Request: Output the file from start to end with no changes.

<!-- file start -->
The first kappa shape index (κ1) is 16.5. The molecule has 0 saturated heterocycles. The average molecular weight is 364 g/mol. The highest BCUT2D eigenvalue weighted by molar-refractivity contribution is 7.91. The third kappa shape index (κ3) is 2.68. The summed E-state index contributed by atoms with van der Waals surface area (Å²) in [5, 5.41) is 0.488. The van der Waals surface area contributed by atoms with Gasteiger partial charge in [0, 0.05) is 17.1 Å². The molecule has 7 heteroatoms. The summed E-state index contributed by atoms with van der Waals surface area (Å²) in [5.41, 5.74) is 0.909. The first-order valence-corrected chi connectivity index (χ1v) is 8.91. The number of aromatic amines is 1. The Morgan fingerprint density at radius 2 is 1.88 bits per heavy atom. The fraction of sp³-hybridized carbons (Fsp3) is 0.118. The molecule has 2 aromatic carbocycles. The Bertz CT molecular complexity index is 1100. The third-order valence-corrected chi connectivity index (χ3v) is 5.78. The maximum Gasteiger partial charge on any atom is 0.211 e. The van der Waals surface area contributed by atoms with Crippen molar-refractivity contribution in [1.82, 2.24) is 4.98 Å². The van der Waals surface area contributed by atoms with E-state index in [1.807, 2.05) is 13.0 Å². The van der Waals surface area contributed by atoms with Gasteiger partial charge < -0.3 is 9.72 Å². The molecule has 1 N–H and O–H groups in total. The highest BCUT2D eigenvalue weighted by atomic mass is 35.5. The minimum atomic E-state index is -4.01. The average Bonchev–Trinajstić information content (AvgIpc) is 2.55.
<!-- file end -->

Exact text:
The first kappa shape index (κ1) is 16.5. The molecule has 0 saturated heterocycles. The average molecular weight is 364 g/mol. The highest BCUT2D eigenvalue weighted by molar-refractivity contribution is 7.91. The third kappa shape index (κ3) is 2.68. The summed E-state index contributed by atoms with van der Waals surface area (Å²) in [5, 5.41) is 0.488. The van der Waals surface area contributed by atoms with Gasteiger partial charge in [0, 0.05) is 17.1 Å². The molecule has 7 heteroatoms. The summed E-state index contributed by atoms with van der Waals surface area (Å²) in [5.41, 5.74) is 0.909. The first-order valence-corrected chi connectivity index (χ1v) is 8.91. The number of aromatic amines is 1. The Morgan fingerprint density at radius 2 is 1.88 bits per heavy atom. The fraction of sp³-hybridized carbons (Fsp3) is 0.118. The molecule has 2 aromatic carbocycles. The Bertz CT molecular complexity index is 1100. The third-order valence-corrected chi connectivity index (χ3v) is 5.78. The maximum Gasteiger partial charge on any atom is 0.211 e. The van der Waals surface area contributed by atoms with Crippen molar-refractivity contribution in [1.82, 2.24) is 4.98 Å². The van der Waals surface area contributed by atoms with E-state index in [1.807, 2.05) is 13.0 Å². The van der Waals surface area contributed by atoms with Gasteiger partial charge < -0.3 is 9.72 Å². The molecule has 1 N–H and O–H groups in total. The highest BCUT2D eigenvalue weighted by atomic mass is 35.5. The minimum atomic E-state index is -4.01. The average Bonchev–Trinajstić information content (AvgIpc) is 2.55.